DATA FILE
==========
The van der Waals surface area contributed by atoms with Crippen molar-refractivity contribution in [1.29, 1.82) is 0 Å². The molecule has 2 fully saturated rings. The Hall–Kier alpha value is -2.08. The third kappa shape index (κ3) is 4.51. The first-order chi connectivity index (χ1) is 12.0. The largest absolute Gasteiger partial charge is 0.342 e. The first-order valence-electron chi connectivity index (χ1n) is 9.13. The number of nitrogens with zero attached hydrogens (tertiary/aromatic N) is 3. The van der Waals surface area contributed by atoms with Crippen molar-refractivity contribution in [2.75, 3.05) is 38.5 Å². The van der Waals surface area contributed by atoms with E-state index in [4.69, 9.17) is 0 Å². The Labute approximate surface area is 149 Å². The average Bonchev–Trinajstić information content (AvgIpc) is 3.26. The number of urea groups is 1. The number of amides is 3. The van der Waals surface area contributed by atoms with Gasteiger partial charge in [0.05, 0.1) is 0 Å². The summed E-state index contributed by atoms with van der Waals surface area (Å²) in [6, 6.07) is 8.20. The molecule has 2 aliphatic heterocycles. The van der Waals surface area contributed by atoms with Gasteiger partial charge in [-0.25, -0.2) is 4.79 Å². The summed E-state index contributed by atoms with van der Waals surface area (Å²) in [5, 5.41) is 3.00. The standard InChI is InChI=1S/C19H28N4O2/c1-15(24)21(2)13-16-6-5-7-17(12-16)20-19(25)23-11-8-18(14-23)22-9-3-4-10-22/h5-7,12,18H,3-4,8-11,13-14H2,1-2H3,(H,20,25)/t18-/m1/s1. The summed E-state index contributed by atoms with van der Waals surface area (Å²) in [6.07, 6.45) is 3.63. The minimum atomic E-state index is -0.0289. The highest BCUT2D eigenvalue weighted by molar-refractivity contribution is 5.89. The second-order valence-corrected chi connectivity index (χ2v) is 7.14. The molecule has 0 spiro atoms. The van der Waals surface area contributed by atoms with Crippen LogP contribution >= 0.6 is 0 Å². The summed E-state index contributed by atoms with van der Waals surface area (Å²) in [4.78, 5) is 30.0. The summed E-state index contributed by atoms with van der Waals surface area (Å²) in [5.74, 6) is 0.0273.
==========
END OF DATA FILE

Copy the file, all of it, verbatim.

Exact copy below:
The van der Waals surface area contributed by atoms with Crippen molar-refractivity contribution in [1.29, 1.82) is 0 Å². The molecule has 2 fully saturated rings. The Hall–Kier alpha value is -2.08. The third kappa shape index (κ3) is 4.51. The first-order chi connectivity index (χ1) is 12.0. The largest absolute Gasteiger partial charge is 0.342 e. The first-order valence-electron chi connectivity index (χ1n) is 9.13. The number of nitrogens with zero attached hydrogens (tertiary/aromatic N) is 3. The van der Waals surface area contributed by atoms with Crippen molar-refractivity contribution in [2.75, 3.05) is 38.5 Å². The van der Waals surface area contributed by atoms with E-state index in [4.69, 9.17) is 0 Å². The Labute approximate surface area is 149 Å². The average Bonchev–Trinajstić information content (AvgIpc) is 3.26. The number of urea groups is 1. The number of amides is 3. The van der Waals surface area contributed by atoms with Gasteiger partial charge in [0.05, 0.1) is 0 Å². The summed E-state index contributed by atoms with van der Waals surface area (Å²) in [6, 6.07) is 8.20. The molecule has 2 aliphatic heterocycles. The van der Waals surface area contributed by atoms with Gasteiger partial charge in [-0.25, -0.2) is 4.79 Å². The summed E-state index contributed by atoms with van der Waals surface area (Å²) in [5, 5.41) is 3.00. The standard InChI is InChI=1S/C19H28N4O2/c1-15(24)21(2)13-16-6-5-7-17(12-16)20-19(25)23-11-8-18(14-23)22-9-3-4-10-22/h5-7,12,18H,3-4,8-11,13-14H2,1-2H3,(H,20,25)/t18-/m1/s1. The summed E-state index contributed by atoms with van der Waals surface area (Å²) in [6.07, 6.45) is 3.63. The minimum atomic E-state index is -0.0289. The highest BCUT2D eigenvalue weighted by molar-refractivity contribution is 5.89. The second-order valence-corrected chi connectivity index (χ2v) is 7.14. The molecule has 0 spiro atoms. The van der Waals surface area contributed by atoms with Crippen LogP contribution >= 0.6 is 0 Å². The summed E-state index contributed by atoms with van der Waals surface area (Å²) in [4.78, 5) is 30.0. The summed E-state index contributed by atoms with van der Waals surface area (Å²) in [5.74, 6) is 0.0273.